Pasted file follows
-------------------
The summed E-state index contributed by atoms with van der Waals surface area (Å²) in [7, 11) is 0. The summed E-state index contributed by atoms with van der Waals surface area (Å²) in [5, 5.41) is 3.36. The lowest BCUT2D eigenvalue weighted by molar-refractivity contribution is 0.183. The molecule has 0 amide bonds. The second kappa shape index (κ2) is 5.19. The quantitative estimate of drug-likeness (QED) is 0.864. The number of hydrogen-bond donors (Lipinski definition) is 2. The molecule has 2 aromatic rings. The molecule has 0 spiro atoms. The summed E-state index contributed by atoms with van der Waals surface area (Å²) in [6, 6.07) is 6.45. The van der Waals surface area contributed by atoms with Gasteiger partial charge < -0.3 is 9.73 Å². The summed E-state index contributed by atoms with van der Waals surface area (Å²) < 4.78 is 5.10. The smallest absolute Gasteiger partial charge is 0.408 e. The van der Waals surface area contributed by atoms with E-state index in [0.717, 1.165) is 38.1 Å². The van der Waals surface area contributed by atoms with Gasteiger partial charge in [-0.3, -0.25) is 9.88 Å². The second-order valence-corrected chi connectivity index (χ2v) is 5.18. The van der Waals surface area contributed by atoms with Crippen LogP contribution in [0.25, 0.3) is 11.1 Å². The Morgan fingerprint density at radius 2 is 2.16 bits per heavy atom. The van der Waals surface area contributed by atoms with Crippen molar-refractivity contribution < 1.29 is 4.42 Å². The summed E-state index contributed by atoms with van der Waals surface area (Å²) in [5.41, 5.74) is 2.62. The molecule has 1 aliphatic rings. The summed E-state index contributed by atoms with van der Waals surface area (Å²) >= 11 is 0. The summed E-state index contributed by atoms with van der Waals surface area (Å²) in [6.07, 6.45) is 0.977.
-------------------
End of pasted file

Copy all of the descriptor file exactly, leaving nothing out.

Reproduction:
The summed E-state index contributed by atoms with van der Waals surface area (Å²) in [7, 11) is 0. The summed E-state index contributed by atoms with van der Waals surface area (Å²) in [5, 5.41) is 3.36. The lowest BCUT2D eigenvalue weighted by molar-refractivity contribution is 0.183. The molecule has 0 amide bonds. The second kappa shape index (κ2) is 5.19. The quantitative estimate of drug-likeness (QED) is 0.864. The number of hydrogen-bond donors (Lipinski definition) is 2. The molecule has 2 aromatic rings. The molecule has 0 spiro atoms. The summed E-state index contributed by atoms with van der Waals surface area (Å²) in [6, 6.07) is 6.45. The van der Waals surface area contributed by atoms with Gasteiger partial charge < -0.3 is 9.73 Å². The summed E-state index contributed by atoms with van der Waals surface area (Å²) < 4.78 is 5.10. The smallest absolute Gasteiger partial charge is 0.408 e. The van der Waals surface area contributed by atoms with E-state index in [0.717, 1.165) is 38.1 Å². The van der Waals surface area contributed by atoms with Gasteiger partial charge in [-0.3, -0.25) is 9.88 Å². The second-order valence-corrected chi connectivity index (χ2v) is 5.18. The van der Waals surface area contributed by atoms with Crippen LogP contribution in [0.25, 0.3) is 11.1 Å². The Morgan fingerprint density at radius 2 is 2.16 bits per heavy atom. The van der Waals surface area contributed by atoms with Crippen molar-refractivity contribution < 1.29 is 4.42 Å². The summed E-state index contributed by atoms with van der Waals surface area (Å²) in [5.41, 5.74) is 2.62. The molecule has 1 aliphatic rings. The summed E-state index contributed by atoms with van der Waals surface area (Å²) >= 11 is 0. The summed E-state index contributed by atoms with van der Waals surface area (Å²) in [6.07, 6.45) is 0.977.